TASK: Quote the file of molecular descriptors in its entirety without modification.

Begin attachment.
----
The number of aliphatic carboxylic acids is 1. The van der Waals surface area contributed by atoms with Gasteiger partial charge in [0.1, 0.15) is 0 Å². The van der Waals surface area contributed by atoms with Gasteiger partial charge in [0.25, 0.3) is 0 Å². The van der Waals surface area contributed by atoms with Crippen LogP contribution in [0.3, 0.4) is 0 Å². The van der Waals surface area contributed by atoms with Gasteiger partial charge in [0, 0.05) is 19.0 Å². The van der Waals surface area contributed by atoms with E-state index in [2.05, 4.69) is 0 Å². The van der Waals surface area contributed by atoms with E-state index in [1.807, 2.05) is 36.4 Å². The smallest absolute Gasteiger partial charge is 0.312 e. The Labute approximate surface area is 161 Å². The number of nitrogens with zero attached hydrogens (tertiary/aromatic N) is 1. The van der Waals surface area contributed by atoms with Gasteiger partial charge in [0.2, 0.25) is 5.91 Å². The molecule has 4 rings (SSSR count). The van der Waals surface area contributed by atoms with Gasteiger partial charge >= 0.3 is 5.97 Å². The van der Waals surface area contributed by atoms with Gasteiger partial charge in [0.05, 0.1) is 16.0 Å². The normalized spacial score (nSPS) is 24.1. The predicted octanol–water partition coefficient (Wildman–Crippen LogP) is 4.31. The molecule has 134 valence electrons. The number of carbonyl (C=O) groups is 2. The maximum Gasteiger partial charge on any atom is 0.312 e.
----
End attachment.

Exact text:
The number of aliphatic carboxylic acids is 1. The van der Waals surface area contributed by atoms with Gasteiger partial charge in [0.1, 0.15) is 0 Å². The van der Waals surface area contributed by atoms with Gasteiger partial charge in [0.25, 0.3) is 0 Å². The van der Waals surface area contributed by atoms with Crippen LogP contribution in [0.3, 0.4) is 0 Å². The van der Waals surface area contributed by atoms with Gasteiger partial charge in [0, 0.05) is 19.0 Å². The van der Waals surface area contributed by atoms with E-state index in [2.05, 4.69) is 0 Å². The van der Waals surface area contributed by atoms with E-state index in [1.807, 2.05) is 36.4 Å². The smallest absolute Gasteiger partial charge is 0.312 e. The Labute approximate surface area is 161 Å². The number of nitrogens with zero attached hydrogens (tertiary/aromatic N) is 1. The van der Waals surface area contributed by atoms with Gasteiger partial charge in [0.2, 0.25) is 5.91 Å². The molecule has 4 rings (SSSR count). The van der Waals surface area contributed by atoms with Gasteiger partial charge >= 0.3 is 5.97 Å². The van der Waals surface area contributed by atoms with Gasteiger partial charge in [0.05, 0.1) is 16.0 Å². The normalized spacial score (nSPS) is 24.1. The predicted octanol–water partition coefficient (Wildman–Crippen LogP) is 4.31. The molecule has 134 valence electrons. The number of carbonyl (C=O) groups is 2. The maximum Gasteiger partial charge on any atom is 0.312 e.